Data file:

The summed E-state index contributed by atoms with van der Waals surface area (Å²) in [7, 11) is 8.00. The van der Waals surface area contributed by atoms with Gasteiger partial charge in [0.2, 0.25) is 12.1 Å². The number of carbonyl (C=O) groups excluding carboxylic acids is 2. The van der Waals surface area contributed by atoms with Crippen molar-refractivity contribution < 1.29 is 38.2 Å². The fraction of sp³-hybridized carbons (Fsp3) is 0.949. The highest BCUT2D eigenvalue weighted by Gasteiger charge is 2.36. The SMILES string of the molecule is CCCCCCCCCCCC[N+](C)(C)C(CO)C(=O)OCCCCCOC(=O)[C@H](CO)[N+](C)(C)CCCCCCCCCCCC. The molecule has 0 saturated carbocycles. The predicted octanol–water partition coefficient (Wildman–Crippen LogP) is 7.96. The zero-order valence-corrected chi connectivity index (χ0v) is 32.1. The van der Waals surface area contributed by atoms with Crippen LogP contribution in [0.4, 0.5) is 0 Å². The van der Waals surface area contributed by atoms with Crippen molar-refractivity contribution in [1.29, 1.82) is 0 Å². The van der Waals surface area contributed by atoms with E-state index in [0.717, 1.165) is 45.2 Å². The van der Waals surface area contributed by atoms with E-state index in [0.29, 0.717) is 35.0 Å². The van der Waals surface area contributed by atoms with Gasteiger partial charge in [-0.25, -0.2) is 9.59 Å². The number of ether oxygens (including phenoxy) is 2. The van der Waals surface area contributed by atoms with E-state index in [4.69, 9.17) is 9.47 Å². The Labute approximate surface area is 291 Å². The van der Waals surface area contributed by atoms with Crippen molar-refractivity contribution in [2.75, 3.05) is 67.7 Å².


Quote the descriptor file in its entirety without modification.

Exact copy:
The summed E-state index contributed by atoms with van der Waals surface area (Å²) in [7, 11) is 8.00. The van der Waals surface area contributed by atoms with Gasteiger partial charge in [0.2, 0.25) is 12.1 Å². The number of carbonyl (C=O) groups excluding carboxylic acids is 2. The van der Waals surface area contributed by atoms with Crippen molar-refractivity contribution < 1.29 is 38.2 Å². The fraction of sp³-hybridized carbons (Fsp3) is 0.949. The highest BCUT2D eigenvalue weighted by Gasteiger charge is 2.36. The SMILES string of the molecule is CCCCCCCCCCCC[N+](C)(C)C(CO)C(=O)OCCCCCOC(=O)[C@H](CO)[N+](C)(C)CCCCCCCCCCCC. The molecule has 0 saturated carbocycles. The predicted octanol–water partition coefficient (Wildman–Crippen LogP) is 7.96. The zero-order valence-corrected chi connectivity index (χ0v) is 32.1. The van der Waals surface area contributed by atoms with Crippen LogP contribution in [0.4, 0.5) is 0 Å². The van der Waals surface area contributed by atoms with Crippen molar-refractivity contribution in [1.29, 1.82) is 0 Å². The van der Waals surface area contributed by atoms with E-state index in [0.717, 1.165) is 45.2 Å². The van der Waals surface area contributed by atoms with E-state index in [0.29, 0.717) is 35.0 Å². The van der Waals surface area contributed by atoms with Gasteiger partial charge in [-0.25, -0.2) is 9.59 Å². The number of ether oxygens (including phenoxy) is 2. The van der Waals surface area contributed by atoms with E-state index in [4.69, 9.17) is 9.47 Å². The Labute approximate surface area is 291 Å². The van der Waals surface area contributed by atoms with Crippen molar-refractivity contribution in [2.75, 3.05) is 67.7 Å².